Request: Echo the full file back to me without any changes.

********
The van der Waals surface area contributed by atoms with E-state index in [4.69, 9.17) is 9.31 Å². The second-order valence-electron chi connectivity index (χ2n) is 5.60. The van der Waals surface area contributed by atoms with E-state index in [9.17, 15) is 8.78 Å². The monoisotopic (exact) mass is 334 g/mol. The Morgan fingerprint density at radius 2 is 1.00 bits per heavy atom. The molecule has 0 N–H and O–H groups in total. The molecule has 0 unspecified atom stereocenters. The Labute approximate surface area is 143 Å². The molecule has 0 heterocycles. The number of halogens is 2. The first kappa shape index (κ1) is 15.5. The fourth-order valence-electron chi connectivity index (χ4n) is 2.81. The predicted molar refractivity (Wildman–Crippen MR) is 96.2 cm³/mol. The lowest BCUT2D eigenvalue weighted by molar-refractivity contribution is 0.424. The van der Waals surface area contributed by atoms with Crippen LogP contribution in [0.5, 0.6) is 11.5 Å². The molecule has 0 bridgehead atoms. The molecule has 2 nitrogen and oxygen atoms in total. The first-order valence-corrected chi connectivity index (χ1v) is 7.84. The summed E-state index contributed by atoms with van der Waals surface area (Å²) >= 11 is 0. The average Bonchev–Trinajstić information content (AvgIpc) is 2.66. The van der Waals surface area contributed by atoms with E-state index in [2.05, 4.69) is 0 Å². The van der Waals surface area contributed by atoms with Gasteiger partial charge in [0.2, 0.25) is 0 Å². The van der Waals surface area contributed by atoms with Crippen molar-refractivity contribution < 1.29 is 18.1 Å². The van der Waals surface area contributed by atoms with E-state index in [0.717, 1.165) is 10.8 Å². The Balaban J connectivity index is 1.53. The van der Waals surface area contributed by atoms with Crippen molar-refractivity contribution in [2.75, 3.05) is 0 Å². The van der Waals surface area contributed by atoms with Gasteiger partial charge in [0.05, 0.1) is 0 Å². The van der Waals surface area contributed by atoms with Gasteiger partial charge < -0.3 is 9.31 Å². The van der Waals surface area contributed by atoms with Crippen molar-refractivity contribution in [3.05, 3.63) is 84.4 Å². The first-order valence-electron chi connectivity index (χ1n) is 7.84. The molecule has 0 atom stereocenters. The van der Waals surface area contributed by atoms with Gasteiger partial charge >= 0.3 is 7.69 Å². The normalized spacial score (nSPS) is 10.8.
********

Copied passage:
The van der Waals surface area contributed by atoms with E-state index in [4.69, 9.17) is 9.31 Å². The second-order valence-electron chi connectivity index (χ2n) is 5.60. The van der Waals surface area contributed by atoms with E-state index in [9.17, 15) is 8.78 Å². The monoisotopic (exact) mass is 334 g/mol. The Morgan fingerprint density at radius 2 is 1.00 bits per heavy atom. The molecule has 0 N–H and O–H groups in total. The molecule has 0 unspecified atom stereocenters. The Labute approximate surface area is 143 Å². The molecule has 0 heterocycles. The number of halogens is 2. The first kappa shape index (κ1) is 15.5. The fourth-order valence-electron chi connectivity index (χ4n) is 2.81. The predicted molar refractivity (Wildman–Crippen MR) is 96.2 cm³/mol. The lowest BCUT2D eigenvalue weighted by molar-refractivity contribution is 0.424. The van der Waals surface area contributed by atoms with Crippen LogP contribution in [0.5, 0.6) is 11.5 Å². The molecule has 0 bridgehead atoms. The molecule has 2 nitrogen and oxygen atoms in total. The first-order valence-corrected chi connectivity index (χ1v) is 7.84. The summed E-state index contributed by atoms with van der Waals surface area (Å²) >= 11 is 0. The average Bonchev–Trinajstić information content (AvgIpc) is 2.66. The van der Waals surface area contributed by atoms with E-state index in [2.05, 4.69) is 0 Å². The van der Waals surface area contributed by atoms with Gasteiger partial charge in [0.2, 0.25) is 0 Å². The van der Waals surface area contributed by atoms with Crippen molar-refractivity contribution < 1.29 is 18.1 Å². The van der Waals surface area contributed by atoms with E-state index in [0.717, 1.165) is 10.8 Å². The Balaban J connectivity index is 1.53. The van der Waals surface area contributed by atoms with Crippen molar-refractivity contribution in [2.75, 3.05) is 0 Å². The van der Waals surface area contributed by atoms with Gasteiger partial charge in [0.05, 0.1) is 0 Å². The van der Waals surface area contributed by atoms with Gasteiger partial charge < -0.3 is 9.31 Å². The van der Waals surface area contributed by atoms with Crippen molar-refractivity contribution in [3.05, 3.63) is 84.4 Å². The first-order valence-electron chi connectivity index (χ1n) is 7.84. The molecule has 0 atom stereocenters. The van der Waals surface area contributed by atoms with Gasteiger partial charge >= 0.3 is 7.69 Å². The normalized spacial score (nSPS) is 10.8.